Due to the importance of clustering in the complexnetworks, we must explore the process of link clustering in the networks carefully. Since links tend to cluster in the communities, it provides researchers with the possibility to explore any underlying correlations between network community structure and link formation. Cannistraci et al.  and Yan et al.  had noticed the significance of community structure and proposed community- related link prediction approaches respectively. For example, Cannistraci et al. proposed a new paradigm to support link formation called local community paradigm (LCP), which emphasizes the role of the local network community structure in link formation. Their previous works have given us good hints to further study on this problem. In this article, by studying the theory of network partitioning, we present a novel network partitioning algorithm called Fast probability Block Model (FBM) which is based on the greedy strategy. We assess the performance of our algorithm by applying it to the problem of missing link prediction on various real-world networks. Experimental results show that our algorithm improves both prediction accuracy and computational efficiency compared with conventional methods. Meanwhile, by analyzing links having high connection likelihoods in the communities, we find that these links tend to cluster and form cliques. We therefore conclude three principles to demon- strate such mechanism of link formation. The experimental results verify empirically that the mechanism can be well captured by our approach.
measures of proximity among units different from their distances [13–15]. However, to justify the usage of any of these alternative parameters is difficult. A few years ago, we devised a valid strategy to solve the ties in proximity problem . The first step consists in generating a large number of alternative, mathematically equivalent partitions of the network using the distances among the units (primary distances, according to our nomenclature) and conventional (e. g. average linkage) hierarchical clustering. The results are then averaged to obtain a weighted distance measure for each pair of units (secondary distance). This distance corresponds to the fraction of alternative partitions in which two units are assigned to different clusters. Finally, a dendrogram is obtained from the matrix of secondary distances. This strategy, which we called iterative cluster analysis, has already empirically demon- strated its usefulness. High-quality dendrograms have been obtained from complexnetworks derived from different types of biological data [16–18]. However, performing iterative hierarchi- cal clustering has been so far hampered by the intrinsic slowness of obtaining a representative set of partitions. For example, our original program, UVCluster , runs in O(n 3 ) time, n being the number of nodes. For this reason, the largest analysis published so far corresponds to a network with just 632 units .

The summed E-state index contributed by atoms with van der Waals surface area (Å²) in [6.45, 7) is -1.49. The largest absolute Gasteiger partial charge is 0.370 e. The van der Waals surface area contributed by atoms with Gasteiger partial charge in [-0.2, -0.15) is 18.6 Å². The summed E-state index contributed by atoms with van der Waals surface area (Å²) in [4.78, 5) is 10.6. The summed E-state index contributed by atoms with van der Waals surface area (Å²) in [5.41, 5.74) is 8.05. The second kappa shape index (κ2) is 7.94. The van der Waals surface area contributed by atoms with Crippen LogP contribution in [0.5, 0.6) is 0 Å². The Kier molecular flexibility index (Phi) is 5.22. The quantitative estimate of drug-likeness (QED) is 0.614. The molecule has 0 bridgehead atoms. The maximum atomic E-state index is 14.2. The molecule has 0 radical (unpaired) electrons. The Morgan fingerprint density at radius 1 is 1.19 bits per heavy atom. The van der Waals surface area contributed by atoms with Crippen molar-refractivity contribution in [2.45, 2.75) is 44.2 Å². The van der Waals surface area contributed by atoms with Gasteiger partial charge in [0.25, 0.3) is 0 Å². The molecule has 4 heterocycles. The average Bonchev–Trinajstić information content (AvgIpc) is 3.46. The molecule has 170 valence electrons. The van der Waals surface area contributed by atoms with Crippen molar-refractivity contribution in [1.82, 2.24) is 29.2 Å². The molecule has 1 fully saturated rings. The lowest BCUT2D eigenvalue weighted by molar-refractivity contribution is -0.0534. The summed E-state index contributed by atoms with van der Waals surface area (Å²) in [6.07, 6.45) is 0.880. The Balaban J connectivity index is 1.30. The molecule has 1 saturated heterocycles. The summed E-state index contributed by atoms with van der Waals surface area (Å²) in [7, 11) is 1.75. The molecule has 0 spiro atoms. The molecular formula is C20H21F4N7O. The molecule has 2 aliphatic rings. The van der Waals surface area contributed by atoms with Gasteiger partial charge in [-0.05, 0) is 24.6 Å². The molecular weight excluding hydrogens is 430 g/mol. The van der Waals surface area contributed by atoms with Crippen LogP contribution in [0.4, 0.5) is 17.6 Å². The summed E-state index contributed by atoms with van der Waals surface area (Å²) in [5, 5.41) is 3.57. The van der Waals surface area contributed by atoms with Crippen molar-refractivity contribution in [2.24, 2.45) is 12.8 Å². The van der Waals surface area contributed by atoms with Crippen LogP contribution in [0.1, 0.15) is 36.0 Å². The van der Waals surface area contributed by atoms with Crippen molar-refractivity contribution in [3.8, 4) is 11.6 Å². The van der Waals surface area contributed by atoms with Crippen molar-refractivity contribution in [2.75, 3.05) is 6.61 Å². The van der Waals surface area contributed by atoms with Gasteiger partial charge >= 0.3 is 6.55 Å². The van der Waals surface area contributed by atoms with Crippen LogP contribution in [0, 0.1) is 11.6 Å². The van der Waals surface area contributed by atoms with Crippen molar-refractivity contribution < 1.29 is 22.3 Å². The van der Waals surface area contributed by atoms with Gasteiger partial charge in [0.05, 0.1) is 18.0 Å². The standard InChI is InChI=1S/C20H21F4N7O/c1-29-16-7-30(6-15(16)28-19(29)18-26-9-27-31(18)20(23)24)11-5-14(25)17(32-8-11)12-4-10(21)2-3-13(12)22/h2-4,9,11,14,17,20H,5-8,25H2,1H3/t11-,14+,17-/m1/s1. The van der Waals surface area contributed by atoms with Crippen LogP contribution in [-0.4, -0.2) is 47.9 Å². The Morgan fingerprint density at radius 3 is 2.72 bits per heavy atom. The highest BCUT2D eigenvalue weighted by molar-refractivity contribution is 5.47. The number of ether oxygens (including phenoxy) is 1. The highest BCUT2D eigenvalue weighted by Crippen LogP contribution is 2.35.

Liu and others investigated a novel adaptive feedback control method to simultaneously iden- tify the unknown or uncertain time delay complexnetworks structure or system parameters . Chen and others described how a network can practically be identified by an adaptive- feedback control algorithm . They found that the linear independence condition of the coupling terms proposed in this brief is necessary and sufficient for network identification, and synchronization is a property of a dynamical network that makes identification of the topology of the network impossible. Che and others studied two kinds of synchronization based topol- ogy identification of uncertain complexnetworks with time delay [31, 32]. They used stable lag synchronization and stable anticipatory synchronization between drive and response system to identify the unknown complexnetworks with time delay, respectively. In their studies, the adaptive control technique was used to make the network achieve synchronization. They con- sidered an unknown complex network as a drive system. In order to identify the topology and system parameters, they designed a response network with an adaptive controller. Based on Lyapunov theory, the unknown topology and the uncertain system parameters can be identi- fied when the lag/anticipatory synchronization is achieved.